Saturday, July 10, 2010

Cuckoo signals warmer Manipur

Environment experts see signs of climate change in bird sighting

 A cuckoo: Rare sighting 

The vagrant cuckoo that carefully chooses its temporary resting grounds depending on climate and food has been sighted in Manipur after several decades — a sure sign of the state’s warmer weather. “It was recently reported that cuckoos (locally known as kokil) were sighted by villagers in the hills. Though people said there were cuckoos in Manipur, they were not sighted in the past several years in the state,” environmentalist and ornithologist Rajkumar Ranjan Singh said. 

Experts said cuckoos are found in other parts of India, which are normally warmer. They can also be spotted in the Corbett National Park, Sultanpur Bird Sanctuary, Pench National Park and Barwala Bird Sanctuary.

“Drifting species like cuckoo is normally found in warmer places. Their arrival in Manipur simply says that the state’s climactic condition has undergone a sea change and the temperature is becoming similar to hotter cities like Calcutta,” Ranjan Singh said.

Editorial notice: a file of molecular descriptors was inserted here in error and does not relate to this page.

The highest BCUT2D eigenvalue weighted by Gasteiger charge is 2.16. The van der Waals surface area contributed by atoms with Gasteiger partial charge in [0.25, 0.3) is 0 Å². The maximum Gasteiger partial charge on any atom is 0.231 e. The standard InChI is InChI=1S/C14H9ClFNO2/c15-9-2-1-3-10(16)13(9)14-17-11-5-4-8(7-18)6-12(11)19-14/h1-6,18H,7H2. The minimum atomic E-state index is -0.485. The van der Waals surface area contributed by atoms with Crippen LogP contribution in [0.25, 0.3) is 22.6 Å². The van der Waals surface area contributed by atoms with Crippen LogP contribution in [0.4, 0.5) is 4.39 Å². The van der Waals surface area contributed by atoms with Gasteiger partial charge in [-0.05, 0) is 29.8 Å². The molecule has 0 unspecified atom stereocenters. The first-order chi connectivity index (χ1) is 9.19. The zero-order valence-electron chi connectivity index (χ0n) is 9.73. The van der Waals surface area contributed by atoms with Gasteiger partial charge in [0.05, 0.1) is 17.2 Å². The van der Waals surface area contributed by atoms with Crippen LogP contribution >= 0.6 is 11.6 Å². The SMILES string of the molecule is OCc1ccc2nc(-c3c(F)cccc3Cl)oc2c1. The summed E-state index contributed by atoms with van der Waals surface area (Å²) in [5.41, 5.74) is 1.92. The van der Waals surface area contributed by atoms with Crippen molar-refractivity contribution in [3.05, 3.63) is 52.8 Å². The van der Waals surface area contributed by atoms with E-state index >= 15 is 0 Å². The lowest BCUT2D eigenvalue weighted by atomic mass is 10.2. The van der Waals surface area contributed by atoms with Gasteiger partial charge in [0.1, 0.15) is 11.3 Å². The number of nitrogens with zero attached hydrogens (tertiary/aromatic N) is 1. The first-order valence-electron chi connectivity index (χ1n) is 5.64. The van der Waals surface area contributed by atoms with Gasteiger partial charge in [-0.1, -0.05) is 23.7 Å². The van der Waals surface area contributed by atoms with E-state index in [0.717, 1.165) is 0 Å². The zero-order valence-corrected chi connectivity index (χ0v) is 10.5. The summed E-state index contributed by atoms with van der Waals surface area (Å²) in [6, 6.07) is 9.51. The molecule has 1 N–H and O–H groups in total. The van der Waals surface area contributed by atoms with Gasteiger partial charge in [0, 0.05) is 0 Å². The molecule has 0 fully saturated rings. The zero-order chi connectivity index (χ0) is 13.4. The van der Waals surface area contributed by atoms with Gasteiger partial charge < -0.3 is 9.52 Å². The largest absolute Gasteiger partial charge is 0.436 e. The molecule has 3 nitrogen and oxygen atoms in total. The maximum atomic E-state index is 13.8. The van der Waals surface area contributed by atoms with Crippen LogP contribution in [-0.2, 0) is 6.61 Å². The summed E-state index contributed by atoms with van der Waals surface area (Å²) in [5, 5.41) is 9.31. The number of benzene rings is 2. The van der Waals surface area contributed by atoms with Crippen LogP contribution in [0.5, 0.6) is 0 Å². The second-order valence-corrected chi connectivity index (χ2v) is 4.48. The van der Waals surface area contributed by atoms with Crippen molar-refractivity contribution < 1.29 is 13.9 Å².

The state, which normally received heavy rainfall, has been suffering from rain deficit for the past 30 years, according to experts. It even experienced a draught last year.
As a fallout, the temperature shot up. 

About two decades ago, the maximum temperature hovered around 28 to 30 degrees Celsius. Last year, the maximum temperature rose to 36 degrees Celsius.

In the early 20th century, Manipur had about 500 wetlands. Today, the few remaining ones — 19 according to a recent survey — are on the verge of drying up because of the climate change.
The change is also affecting fish, with a number of local species, nganap, ngamu, ngaton and khabak now on the verge of extinction. Widespread deforestation could also be one of the reasons for the gradual rise in temperature, experts said.

Courtesy: The Telegraph

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